Ridge Racer V is a game enjoyable by many people, but I believe that it is most enjoyable by Ridge Racer fans.
First of all, to start this review off, I initially HATED this game. I couldn't do any free run tries to get a feel for my car. When you start the game, it is just Gran Prix at the beginning, and that made me mad, but I continued. I liked Free Run because it allowed me to figure out how to drive well with the car I had selected and master the tracks. It was a good time waster as well, and that too was a positive to the game, just allowing me to waste my time playing around in the same track. Anyways, the whole thing of limited retries and lack of free run initially made me put it away and tell everyone to avoid it. I don't know how many months I had put it away for, but it has been a while since I put it away. I took it out one time and played it, and I had a lot of fun again.
Graphically, for the PS2 (especially since this is an early game), this game looks beautiful. Yeah, the HW is underpowered compared to the competition, but this game is impressive. If the game is programmed correctly, it will play well, but that's something to talk about at another time. Since this is a different platform, Namco reprogrammed the engine for the game and it is very nice. This is a launch PS2 game (released in '99, or at least copyrighted then) that looks gorgeous graphically.
Some of the textures look like they were shared with the previous games, though, so it isn't perfect, but it is very detailed. This game, while not 16:9 or 480p, (it's a launch game) runs at 60 fps, and is very smooth and constant 60. It reminds me of Ridge Racer HSV, which was bundled with RR Type 4, and is Ridge Racer running at 60 fps, and that is something I will cover some other time. Over all, this is a beautiful game.
In the sound department, we don't have too much that I found memorable. The sound effects are spot on, and now, we have a spectator that isn't too cheesy and isn't saying "you're too slow" when I fall behind by one spot. The music, while it is synth stuff, isn't too much that is memorable. I know of a few songs that I enjoy, and those are LOLO 1010, Fogbound, Paris and Burnout. They are all techno tunes, so they might not be enjoyable by everyone exactly, but they can be enjoyable by people, but it's more likely that you'll enjoy it if you like EDM. I enjoyed a few tunes, and the announcer isn't bad, a little cheesy at times, but that was the same with the first Ridge Racer and even Revolution. Overall, the music I would say is good, but for others it can be a mixed bag. Fortunately, here you CAN turn the announcer down, and he doesn't announce everything that you do correctly or incorrectly.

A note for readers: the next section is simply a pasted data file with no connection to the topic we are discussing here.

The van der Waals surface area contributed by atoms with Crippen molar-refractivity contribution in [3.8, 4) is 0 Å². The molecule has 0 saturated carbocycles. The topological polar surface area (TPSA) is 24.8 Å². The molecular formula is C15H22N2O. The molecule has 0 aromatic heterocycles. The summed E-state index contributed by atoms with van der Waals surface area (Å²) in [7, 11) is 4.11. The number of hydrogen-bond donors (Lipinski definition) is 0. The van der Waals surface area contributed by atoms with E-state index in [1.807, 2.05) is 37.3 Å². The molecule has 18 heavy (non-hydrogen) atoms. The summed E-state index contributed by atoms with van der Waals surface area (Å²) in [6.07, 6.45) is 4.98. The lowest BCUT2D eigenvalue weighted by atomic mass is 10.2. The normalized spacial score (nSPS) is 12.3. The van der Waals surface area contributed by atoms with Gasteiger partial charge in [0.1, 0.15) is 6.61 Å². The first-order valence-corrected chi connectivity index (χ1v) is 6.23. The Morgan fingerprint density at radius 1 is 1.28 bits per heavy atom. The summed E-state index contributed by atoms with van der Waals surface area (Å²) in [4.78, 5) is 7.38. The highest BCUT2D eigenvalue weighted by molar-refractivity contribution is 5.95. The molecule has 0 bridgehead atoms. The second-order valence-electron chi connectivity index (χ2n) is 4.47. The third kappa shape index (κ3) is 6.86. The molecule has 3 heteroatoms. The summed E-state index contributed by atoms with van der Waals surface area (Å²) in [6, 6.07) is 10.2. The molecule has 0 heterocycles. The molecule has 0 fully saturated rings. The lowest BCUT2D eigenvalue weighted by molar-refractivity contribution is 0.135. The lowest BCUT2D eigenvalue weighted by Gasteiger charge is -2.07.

Subtlety isn't my strongest suit.
The game controls beautifully. I have noticed that with some of the tracks you have to drift more than in the original game, but that's not a bad thing, especially when you can pull the drift off correctly. It can really pay off and if you drift for long enough, you can even drive backwards for a little bit, and it can be kind of entertaining. I found it fun at least. It's the little things that count for me.
I thought that the game just controls well, and not to mention, it also works with not only the Analog(ue) controller, but the JogCon, NegCon, Pressure Sensitive button (Dualshock 2), and Digital Control. If you have either the JogCon or NegCon, this is one of the few games on the ps2 that actually supports them. To sum up the controls, they are really good for a game of this age and that came out this early on the Playstaion 2.
I think that overall, this game just shows that launch games can be really good. They don't have to be perfect, but they can really good. They don't have to be a rushed game that is then a buggy mess that you then have to fix afterwards. It can be something that takes time and effort and something that overall will pay off better in the end. This is something that modern game devs can take note of, since this is even a third party company that did this, even though Namco was still in Sony's little contract at the time, which made them essentially a second party developer for SCEI. Not SCEI, but Developed and Published by Namco. SCEI used a second party developer, Sugar & Rockets to a launch game, and that's a topic for another review, but that will be a little while...